Russell in Asheville, N.C., writes that Drew Brees’ involvement in the labor situation shows the New Orleans quarterback is greedy. Russell says 99 percent of fans now hate Brees and that this should be pointed out to Brees.
Pat Yasinskas: Brees took a stand by taking an active role and putting his name on the lawsuit against the league. But I don’t think Brees is acting purely on his own behalf. I think he’s trying to get what’s best for all players. He is, after all, a player. And I think your estimate on the percentage of fans who “hate’’ Brees is off by a lot, at least in New Orleans. Brees is the most beloved figure in that city. Once the labor situation is resolved, I think any resentment against Brees that might be out there will be forgotten very quickly.
Tom in Cambridge, United Kingdom, writes that it sounds like Aqib Talib was defending his sister in the incident in which he was charged with assault with a deadly weapon. He wonders if Talib doesn’t end up in prison if this whole situation might be handled with a four-game suspension and some anger-management classes.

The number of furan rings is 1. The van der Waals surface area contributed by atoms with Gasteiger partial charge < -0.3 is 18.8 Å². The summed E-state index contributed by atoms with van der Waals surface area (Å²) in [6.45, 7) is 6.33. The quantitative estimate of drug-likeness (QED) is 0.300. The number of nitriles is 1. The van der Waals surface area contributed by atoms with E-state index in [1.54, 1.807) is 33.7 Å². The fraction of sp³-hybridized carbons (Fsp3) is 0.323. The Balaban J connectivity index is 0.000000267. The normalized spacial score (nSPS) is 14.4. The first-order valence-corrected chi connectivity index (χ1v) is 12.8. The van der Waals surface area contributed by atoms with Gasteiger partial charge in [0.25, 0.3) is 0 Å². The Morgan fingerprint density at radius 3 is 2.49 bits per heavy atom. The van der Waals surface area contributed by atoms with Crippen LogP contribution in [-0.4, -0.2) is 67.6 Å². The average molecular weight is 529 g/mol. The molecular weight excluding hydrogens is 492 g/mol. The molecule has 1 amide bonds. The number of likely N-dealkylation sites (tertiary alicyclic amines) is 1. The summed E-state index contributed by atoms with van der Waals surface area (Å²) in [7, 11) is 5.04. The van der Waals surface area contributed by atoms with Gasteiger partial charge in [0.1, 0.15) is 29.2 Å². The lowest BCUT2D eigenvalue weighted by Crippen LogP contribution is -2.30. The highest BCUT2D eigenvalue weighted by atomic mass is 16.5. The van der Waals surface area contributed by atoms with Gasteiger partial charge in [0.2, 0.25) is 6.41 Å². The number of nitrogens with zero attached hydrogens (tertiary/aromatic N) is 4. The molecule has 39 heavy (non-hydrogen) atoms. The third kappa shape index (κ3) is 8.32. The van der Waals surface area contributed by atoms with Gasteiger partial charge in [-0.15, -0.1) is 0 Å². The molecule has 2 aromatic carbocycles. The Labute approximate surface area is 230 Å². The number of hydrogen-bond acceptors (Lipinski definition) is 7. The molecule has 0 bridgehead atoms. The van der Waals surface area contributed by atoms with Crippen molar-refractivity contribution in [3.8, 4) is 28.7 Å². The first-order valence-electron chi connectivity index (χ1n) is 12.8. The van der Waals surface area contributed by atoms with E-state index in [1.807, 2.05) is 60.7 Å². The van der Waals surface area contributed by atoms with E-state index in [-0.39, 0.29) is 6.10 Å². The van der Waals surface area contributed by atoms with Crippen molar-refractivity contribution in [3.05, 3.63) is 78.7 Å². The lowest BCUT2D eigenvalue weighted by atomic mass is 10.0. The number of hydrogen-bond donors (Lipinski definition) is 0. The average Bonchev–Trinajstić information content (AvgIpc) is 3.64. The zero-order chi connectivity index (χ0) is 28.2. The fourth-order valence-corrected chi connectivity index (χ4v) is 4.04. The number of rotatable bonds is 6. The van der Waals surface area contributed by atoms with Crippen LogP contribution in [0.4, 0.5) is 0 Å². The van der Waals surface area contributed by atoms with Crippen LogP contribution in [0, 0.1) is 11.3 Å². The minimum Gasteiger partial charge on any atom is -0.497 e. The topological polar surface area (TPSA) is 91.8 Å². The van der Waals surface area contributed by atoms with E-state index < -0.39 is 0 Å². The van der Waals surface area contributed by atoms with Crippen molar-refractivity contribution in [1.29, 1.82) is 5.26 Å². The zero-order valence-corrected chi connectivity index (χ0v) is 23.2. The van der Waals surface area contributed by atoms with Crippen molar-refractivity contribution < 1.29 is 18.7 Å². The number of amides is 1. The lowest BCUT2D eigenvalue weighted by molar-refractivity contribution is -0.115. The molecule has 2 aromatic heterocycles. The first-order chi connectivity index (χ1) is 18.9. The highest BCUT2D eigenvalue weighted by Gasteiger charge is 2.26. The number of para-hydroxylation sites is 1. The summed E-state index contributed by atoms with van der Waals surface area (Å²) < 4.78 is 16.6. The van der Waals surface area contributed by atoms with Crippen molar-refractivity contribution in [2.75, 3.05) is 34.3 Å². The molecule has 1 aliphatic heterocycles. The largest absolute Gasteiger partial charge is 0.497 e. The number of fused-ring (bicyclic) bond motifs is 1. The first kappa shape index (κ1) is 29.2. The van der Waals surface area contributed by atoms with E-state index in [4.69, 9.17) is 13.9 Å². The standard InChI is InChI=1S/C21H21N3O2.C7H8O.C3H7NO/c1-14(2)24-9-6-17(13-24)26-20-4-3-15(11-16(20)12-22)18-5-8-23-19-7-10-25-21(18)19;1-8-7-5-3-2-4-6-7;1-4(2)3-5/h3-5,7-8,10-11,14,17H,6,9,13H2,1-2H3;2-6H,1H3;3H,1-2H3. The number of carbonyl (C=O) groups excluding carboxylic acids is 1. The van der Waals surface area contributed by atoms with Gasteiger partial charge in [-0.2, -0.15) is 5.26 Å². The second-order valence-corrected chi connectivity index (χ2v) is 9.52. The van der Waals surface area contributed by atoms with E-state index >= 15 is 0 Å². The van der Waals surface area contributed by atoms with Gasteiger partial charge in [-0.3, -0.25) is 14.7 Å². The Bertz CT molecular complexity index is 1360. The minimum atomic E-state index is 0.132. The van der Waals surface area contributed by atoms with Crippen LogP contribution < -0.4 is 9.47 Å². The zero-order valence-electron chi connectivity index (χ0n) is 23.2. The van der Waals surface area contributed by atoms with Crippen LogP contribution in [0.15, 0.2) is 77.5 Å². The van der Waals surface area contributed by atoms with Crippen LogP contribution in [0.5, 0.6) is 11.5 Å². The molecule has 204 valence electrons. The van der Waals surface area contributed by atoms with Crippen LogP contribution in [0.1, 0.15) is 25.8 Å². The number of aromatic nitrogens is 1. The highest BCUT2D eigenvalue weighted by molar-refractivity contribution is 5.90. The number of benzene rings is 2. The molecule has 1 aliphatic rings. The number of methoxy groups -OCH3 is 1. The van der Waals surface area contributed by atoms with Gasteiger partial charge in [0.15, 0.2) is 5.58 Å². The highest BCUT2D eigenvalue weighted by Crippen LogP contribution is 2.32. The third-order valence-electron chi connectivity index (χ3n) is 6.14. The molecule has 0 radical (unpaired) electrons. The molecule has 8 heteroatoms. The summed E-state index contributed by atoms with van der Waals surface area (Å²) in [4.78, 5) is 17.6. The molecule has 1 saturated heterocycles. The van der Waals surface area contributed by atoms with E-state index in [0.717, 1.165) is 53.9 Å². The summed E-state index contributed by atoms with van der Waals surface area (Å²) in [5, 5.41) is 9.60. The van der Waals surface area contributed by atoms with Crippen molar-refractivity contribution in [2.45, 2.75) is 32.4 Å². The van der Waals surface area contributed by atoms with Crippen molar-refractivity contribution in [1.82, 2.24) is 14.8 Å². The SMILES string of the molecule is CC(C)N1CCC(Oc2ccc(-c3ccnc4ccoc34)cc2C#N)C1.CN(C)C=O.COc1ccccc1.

Pat Yasinskas: I get the whole innocent-until-proven-guilty thing and understand it’s one of the basic rules of the legal system in this country. But we’re not just talking one incident with Talib. We’re talking a lengthy track record that dates back at least to when he was in college. Several incidents have been very public since he joined the Bucs and there have been plenty of other behind-the-scenes issues involving him that have been handled behind the scenes. In fact, I’d be willing to make a guess that the Bucs or the NFL already told Talib to work on the anger-management issues. Fact is, I think the Bucs already would have cut Talib if the league wasn’t in a lockout. I think they will cut him as soon as it’s over. Talib was down to his last chance -- and there are some people who already think he was past it even before the latest incident. The mere fact that a gun was involved in this latest incident gives the Bucs the right to cut Talib before the legal system plays out. Even if he’s not found guilty, the fact that he put himself in a precarious situation when he already was on a short leash with the team and the league doesn’t reflect well on him. The Bucs have taken their share of criticism on the character issue in the last year or so. Talib has made it easy for them to come out and make a strong statement by parting ways with him. The Bucs can make a statement to the community and their fans that they are serious about character issues. They also can show receiver Mike Williams and LeGarrette Blount, who have had some problems in the past, that they better stay on the straight and narrow because even the best players aren’t going to get too many second chances.